The Washington PostDemocracy Dies in Darkness

China forces ouster of Hong Kong pro-democracy lawmakers, quashing opposition

Hong Kong’s pro-democracy legislators pose for a photo Wednesday before a news conference at the Legislative Council in Hong Kong. (Vincent Yu/AP)

HONG KONG — China forced the ouster of four pro-democracy lawmakers from Hong Kong's legislature Wednesday, triggering a mass walkout of opposition legislators and solidifying Beijing's stranglehold on the city.

The move, announced by Hong Kong officials after Beijing issued a new directive to disqualify lawmakers it deemed unpatriotic, represented a decisive blow that virtually eliminates opposition in the legislature for the first time since Hong Kong's handover from Britain in 1997.

Beijing’s ruling, bypassing Hong Kong’s courts and political structures, underlined its efforts to sharply curb the financial center’s autonomy. The intervention and its timing also signaled to President-elect Joe Biden that the ruling Communist Party has no intention of easing its crackdown on Hong Kong, a subject of bitter dispute between the United States and China.

They fought for freedom in Hong Kong. Now, they must find it in exile.

On July 1, China implemented an authoritarian national security law aimed at stifling dissent and protests in Hong Kong, breaking its treaty with Britain. (Video: The Washington Post)

The four lawmakers — among them accountant Kenneth Leung and lawyer Alvin Yeung, who leads a liberal party — were barred in July from seeking reelection in legislative contests that were originally scheduled for September but that the government postponed for a year, citing the coronavirus.

They were initially told they could stay on until the elections. But on Wednesday, Beijing passed a resolution that any lawmakers who support Hong Kong’s independence, or are otherwise deemed unpatriotic for reasons such as petitioning foreign powers to intervene in the city’s affairs, must be disqualified.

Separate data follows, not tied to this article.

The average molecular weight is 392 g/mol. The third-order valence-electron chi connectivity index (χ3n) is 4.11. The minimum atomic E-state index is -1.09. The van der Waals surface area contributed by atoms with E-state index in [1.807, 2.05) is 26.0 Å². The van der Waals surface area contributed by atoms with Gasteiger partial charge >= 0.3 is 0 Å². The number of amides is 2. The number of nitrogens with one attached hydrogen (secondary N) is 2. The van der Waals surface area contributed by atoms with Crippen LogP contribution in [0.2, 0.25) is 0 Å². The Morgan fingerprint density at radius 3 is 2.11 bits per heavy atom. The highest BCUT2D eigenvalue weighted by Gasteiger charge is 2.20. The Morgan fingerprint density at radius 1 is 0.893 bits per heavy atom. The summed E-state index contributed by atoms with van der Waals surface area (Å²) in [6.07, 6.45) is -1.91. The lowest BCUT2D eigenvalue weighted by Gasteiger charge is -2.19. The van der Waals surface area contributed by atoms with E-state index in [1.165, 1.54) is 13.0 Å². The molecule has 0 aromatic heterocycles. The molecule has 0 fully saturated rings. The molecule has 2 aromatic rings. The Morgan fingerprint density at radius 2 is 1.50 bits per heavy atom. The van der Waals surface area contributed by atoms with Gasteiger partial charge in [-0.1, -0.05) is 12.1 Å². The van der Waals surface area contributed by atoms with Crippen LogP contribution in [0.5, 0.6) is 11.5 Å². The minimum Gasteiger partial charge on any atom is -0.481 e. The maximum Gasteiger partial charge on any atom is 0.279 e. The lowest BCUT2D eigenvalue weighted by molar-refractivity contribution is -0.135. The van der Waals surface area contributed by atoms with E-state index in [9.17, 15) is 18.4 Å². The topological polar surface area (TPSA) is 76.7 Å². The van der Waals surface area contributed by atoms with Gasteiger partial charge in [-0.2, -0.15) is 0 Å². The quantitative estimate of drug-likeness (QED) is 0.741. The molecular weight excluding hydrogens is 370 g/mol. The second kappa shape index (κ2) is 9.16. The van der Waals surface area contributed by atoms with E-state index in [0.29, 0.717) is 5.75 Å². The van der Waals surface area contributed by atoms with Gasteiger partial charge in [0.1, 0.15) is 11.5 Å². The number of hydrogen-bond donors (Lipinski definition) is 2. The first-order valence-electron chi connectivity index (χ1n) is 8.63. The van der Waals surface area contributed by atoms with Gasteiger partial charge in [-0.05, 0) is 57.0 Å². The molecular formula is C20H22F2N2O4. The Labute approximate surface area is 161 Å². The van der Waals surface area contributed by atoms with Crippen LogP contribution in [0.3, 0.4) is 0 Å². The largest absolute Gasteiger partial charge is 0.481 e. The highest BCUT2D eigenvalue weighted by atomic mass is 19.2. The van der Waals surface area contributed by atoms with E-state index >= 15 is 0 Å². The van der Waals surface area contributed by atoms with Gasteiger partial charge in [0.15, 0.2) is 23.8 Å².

Pro-democracy representatives had already threatened to resign en masse if that happened, and they announced hours later that they would walk out of the legislature, saying it was no longer a legitimate political forum.

“They have totally given up on ‘one country, two systems’ in Hong Kong,” said Wu Chi-wai, leader of the Democratic Party, referring to the framework by which the city enjoyed autonomy within China. “Our colleagues are being disqualified by the central government’s ruthless rules.”

Hong Kong's pro-democracy opposition lawmakers said Nov. 11 that they will resign in protest over the dismissal of four colleagues from the city assembly. (Video: Reuters)

They would formally resign Thursday, he said, adding, “We will continue to fight, and find a path.”

Almost a dozen pro-democracy legislators have been arrested in recent months on various charges, an indication of the pressure on them after backing anti-government protests last year.

In a news conference, the four expressed sadness and dismay, and said they had fought for the democratic principles in Hong Kong’s mini-constitution and laws.